Plate 7 shows a Ritherdon R150 feeder pillar, installed at the side of an urban road in the late 1990s. Plate 8 is an R460 pillar of similar age installed by a main road, in a rural environment. Both pillars would have been fabricated from standard 4003 grade stainless steel (some further reading on the predicted service life of different grades of stainless steel from the BSSA).
There was clearly very little corrosion on these 20+ year old feeder pillars, with just some localised staining on bare edges. The powder coating at the base of the R460 has started to peel away in places.
Plate 8: R460 Rural Environment
Durability of the Paint Finish
This pillar was last surveyed in 2012 when the paint was still intact, suggesting that the powder coating will last for at least 15 to 20 years in rural and urban environments. The bare metal exposed by the peeled coating, was still bright and untarnished.
Ritherdon have switched to ‘architectural grade’ powders in recent years, which should last even longer than the coatings on these early pillars.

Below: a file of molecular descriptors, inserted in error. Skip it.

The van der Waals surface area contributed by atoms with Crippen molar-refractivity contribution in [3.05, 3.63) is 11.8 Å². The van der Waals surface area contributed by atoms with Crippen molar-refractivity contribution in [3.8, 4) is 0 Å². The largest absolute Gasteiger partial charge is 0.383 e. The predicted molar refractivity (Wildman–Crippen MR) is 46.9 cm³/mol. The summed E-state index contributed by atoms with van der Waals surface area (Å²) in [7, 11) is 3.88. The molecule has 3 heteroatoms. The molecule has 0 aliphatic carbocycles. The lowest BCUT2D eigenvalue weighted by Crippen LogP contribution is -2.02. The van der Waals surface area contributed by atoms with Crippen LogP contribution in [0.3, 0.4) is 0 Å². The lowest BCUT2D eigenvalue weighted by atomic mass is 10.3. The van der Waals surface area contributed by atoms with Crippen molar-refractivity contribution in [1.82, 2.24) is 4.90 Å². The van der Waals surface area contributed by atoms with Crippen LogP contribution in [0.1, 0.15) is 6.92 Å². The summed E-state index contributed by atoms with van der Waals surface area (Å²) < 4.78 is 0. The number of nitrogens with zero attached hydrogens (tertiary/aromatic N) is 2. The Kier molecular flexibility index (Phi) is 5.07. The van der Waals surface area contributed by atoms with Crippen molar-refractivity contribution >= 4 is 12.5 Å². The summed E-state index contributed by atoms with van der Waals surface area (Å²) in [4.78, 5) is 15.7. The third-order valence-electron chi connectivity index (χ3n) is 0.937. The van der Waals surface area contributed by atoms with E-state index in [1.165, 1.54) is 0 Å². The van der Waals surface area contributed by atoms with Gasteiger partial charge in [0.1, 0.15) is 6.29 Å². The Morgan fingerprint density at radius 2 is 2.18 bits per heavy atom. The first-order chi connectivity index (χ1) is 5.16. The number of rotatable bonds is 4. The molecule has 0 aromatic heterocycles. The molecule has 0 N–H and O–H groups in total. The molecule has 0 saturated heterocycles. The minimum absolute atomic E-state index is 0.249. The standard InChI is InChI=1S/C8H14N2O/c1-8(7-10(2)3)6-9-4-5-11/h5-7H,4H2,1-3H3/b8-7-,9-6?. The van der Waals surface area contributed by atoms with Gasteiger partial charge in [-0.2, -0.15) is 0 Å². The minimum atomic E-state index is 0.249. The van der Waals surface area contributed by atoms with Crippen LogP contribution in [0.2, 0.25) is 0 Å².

Conclusions from the Survey of External Enclosure Performance
- Pillars and Cabinets Designed for Water Ingress Protection Ritherdon enclosures are designed to keep water out (IP 24 with louvres, IP 46 without). So, if you see mildew on the backboard then moisture is likely to be coming up though the base.
- Signs of Mildew on Backboard Indicate Water Ingress Rather than treat backboard mildew with fungicide, it is better to stop the water entering the enclosure.
- Seal the Base of Cabinets and Pillars Ritherdon always recommend that you seal the base of your external enclosures. This is a reasonably straight-forward process and can easily be done retrospectively.
- Long Service Life and Performance Ritherdon stainless steel enclosures perform extremely well in typical, roadside environments; maintaining their integrity and functionality, with even the surface powder coating lasting for at least 15 to 20 years.
If you would like any more information on the Ritherdon ranges of external enclosures, see RB Cabinets and for feeder pillars, R Pillars and RH Pillars with hinged doors. For even more cabinets and pillars head to all enclosures. For more detailed information such as data sheets and installation instructions browse the Technical Library or get in touch with the office and we’ll happy to advise.